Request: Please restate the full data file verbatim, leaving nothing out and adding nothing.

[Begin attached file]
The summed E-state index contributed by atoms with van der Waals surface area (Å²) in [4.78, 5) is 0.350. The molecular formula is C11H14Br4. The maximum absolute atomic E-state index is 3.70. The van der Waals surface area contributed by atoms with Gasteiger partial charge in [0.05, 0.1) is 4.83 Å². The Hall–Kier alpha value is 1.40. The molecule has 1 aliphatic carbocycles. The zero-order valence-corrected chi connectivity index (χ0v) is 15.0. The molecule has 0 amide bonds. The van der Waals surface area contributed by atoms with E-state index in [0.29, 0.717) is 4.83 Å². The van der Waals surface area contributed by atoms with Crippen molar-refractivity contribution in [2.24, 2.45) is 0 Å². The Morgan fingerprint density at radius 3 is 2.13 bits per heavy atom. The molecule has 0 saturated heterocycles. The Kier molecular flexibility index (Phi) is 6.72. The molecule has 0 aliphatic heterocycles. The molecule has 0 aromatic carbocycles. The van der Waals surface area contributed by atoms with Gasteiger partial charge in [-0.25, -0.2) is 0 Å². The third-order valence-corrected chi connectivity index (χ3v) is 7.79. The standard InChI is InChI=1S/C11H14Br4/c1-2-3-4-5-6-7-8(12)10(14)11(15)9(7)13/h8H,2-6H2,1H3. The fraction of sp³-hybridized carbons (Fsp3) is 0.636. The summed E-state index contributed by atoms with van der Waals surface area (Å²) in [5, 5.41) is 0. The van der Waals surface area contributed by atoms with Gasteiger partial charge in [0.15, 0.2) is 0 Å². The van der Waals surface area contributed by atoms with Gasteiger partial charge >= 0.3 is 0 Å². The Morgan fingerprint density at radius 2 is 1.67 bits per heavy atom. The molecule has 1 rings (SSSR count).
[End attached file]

The summed E-state index contributed by atoms with van der Waals surface area (Å²) in [4.78, 5) is 0.350. The molecular formula is C11H14Br4. The maximum absolute atomic E-state index is 3.70. The van der Waals surface area contributed by atoms with Gasteiger partial charge in [0.05, 0.1) is 4.83 Å². The Hall–Kier alpha value is 1.40. The molecule has 1 aliphatic carbocycles. The zero-order valence-corrected chi connectivity index (χ0v) is 15.0. The molecule has 0 amide bonds. The van der Waals surface area contributed by atoms with E-state index in [0.29, 0.717) is 4.83 Å². The van der Waals surface area contributed by atoms with Crippen molar-refractivity contribution in [2.24, 2.45) is 0 Å². The Morgan fingerprint density at radius 3 is 2.13 bits per heavy atom. The molecule has 0 saturated heterocycles. The Kier molecular flexibility index (Phi) is 6.72. The molecule has 0 aliphatic heterocycles. The molecule has 0 aromatic carbocycles. The van der Waals surface area contributed by atoms with Gasteiger partial charge in [-0.25, -0.2) is 0 Å². The third-order valence-corrected chi connectivity index (χ3v) is 7.79. The standard InChI is InChI=1S/C11H14Br4/c1-2-3-4-5-6-7-8(12)10(14)11(15)9(7)13/h8H,2-6H2,1H3. The fraction of sp³-hybridized carbons (Fsp3) is 0.636. The summed E-state index contributed by atoms with van der Waals surface area (Å²) in [5, 5.41) is 0. The van der Waals surface area contributed by atoms with Gasteiger partial charge in [0.15, 0.2) is 0 Å². The van der Waals surface area contributed by atoms with Gasteiger partial charge >= 0.3 is 0 Å². The Morgan fingerprint density at radius 2 is 1.67 bits per heavy atom. The molecule has 1 rings (SSSR count).